Sadly, the president’s speech began in full campaign mode, demonizing the Ryan proposal through caricature, e.g. – “they paint a vision of our future that’s deeply pessimistic” …  “a vision that says if our roads crumble and our bridges collapse, we can’t afford to fix them.  If there are bright young Americans who have the drive and the will but not the money to go to college, we can’t afford to send them.”…“a vision that says up to 50 million Americans have to lose their health insurance in order for us to reduce the deficit.”…“grandparents who wouldn’t be able afford nursing home care without Medicaid.  Many are poor children.  Some are middle-class families who have children with autism or Down’s syndrome.  Some are kids with disabilities so severe that they require 24-hour care.  These are the Americans we’d be telling to fend for themselves.”)  All of these presidential claims occupy that murky region between hostile posturing, hyperbolic rhetorical distortions and outright political prevarication.  As Congressman Ryan put it, “He has poisoned the well.”

In the speech, Mr. Obama proposed to cut 4 trillion over twelve years to the GOP/Ryan plan’s 6 trillion over ten years.  While in one sense our president seems finally to “get it” – but his speech was tardy; his proposal was weak in substance; his overall plan was sketchy on the level of workable details; and at the end of the day, this exercise had the look and feel of his latest foreign policy gestures.

Example: Mr. Obama proposed to raise one trillion dollars over the next twelve years by “cutting tax spending in the tax code” (this is his new Orwellian term for a tax increase[1]) especially by altering the rules for the wealthiest 2% of income earners in the country.  This would be accomplished in part by limiting itemized deductions for this income group[2] most of whom Mr. Obama asserts would be willing to help but were never asked!  Since Mr. Obama has apparently set his sights on their charitable deductions (while hoping at the same time to increase their marginal tax rate from the current 35%[3]), we can expect to see a drop in the income of charitable groups if his ill-considered proposal ever becomes law.  Since private charities do a demonstrably better job of helping the poor than government bureaucrats, these “tax expenses” are likely to hurt the poor more than the high earners Mr. Obama has just targeted.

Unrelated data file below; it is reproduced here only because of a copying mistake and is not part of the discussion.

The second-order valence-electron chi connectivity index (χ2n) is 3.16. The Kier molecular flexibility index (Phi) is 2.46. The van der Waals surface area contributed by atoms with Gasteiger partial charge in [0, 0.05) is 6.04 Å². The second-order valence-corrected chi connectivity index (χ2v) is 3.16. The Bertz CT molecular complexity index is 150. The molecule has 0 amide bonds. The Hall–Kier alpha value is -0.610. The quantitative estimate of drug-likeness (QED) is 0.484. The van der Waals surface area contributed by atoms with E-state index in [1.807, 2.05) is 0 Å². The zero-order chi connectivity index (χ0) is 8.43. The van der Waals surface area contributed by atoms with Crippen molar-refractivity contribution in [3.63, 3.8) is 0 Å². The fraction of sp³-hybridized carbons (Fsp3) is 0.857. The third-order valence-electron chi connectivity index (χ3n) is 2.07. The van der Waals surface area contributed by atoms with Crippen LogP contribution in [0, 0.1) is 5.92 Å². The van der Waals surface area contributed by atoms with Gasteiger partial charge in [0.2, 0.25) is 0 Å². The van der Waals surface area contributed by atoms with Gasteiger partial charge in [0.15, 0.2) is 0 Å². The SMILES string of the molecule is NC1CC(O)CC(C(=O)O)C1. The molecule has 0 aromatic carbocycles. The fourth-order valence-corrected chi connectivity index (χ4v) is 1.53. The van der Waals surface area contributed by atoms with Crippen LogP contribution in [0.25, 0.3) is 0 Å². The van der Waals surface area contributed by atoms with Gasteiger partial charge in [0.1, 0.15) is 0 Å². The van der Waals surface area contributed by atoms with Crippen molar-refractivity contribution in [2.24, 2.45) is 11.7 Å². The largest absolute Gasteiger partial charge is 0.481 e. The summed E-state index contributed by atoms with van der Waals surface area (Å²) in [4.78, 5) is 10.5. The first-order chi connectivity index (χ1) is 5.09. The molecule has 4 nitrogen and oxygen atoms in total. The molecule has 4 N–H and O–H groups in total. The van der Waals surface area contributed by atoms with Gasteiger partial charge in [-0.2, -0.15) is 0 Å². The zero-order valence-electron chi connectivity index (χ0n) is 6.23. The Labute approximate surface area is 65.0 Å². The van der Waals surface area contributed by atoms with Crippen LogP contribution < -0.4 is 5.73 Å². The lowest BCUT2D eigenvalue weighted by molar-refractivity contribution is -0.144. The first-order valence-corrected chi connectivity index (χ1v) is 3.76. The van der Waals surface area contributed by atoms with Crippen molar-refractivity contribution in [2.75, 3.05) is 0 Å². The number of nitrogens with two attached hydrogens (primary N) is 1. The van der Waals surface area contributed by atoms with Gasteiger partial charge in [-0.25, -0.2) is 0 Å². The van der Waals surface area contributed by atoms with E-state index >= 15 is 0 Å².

An aside:

How refreshing would it be if POTUS acknowledged that private charity has repeatedly proved more efficient in helping the poor than public welfare…because that is what the evidence shows. If the president insists on “getting more” from the productive “rich” (noting that many small businesses whose owners are plowing earnings back into development are improperly swept into this category), then why not increase the marginal tax rate on the highest individual earners to, say, 38%, but provide an enhancement to the charitable deduction, by allowing an additional tax credit for each deductible charitable, effectively refunding the 3% increase in the marginal rate to those who give?  A lot of hospitals, medical research facilities and children’s relief programs would be grateful.  Even better:  The administration could help the poor, the economy and other good causes by keeping tax rates the same and instituting an across-the-board 2% tax credit supplement to the charitable deduction.

But the president’s ideological fixation on the “benign government bureaucrat” model reveals itself here and elsewhere in his policy choices.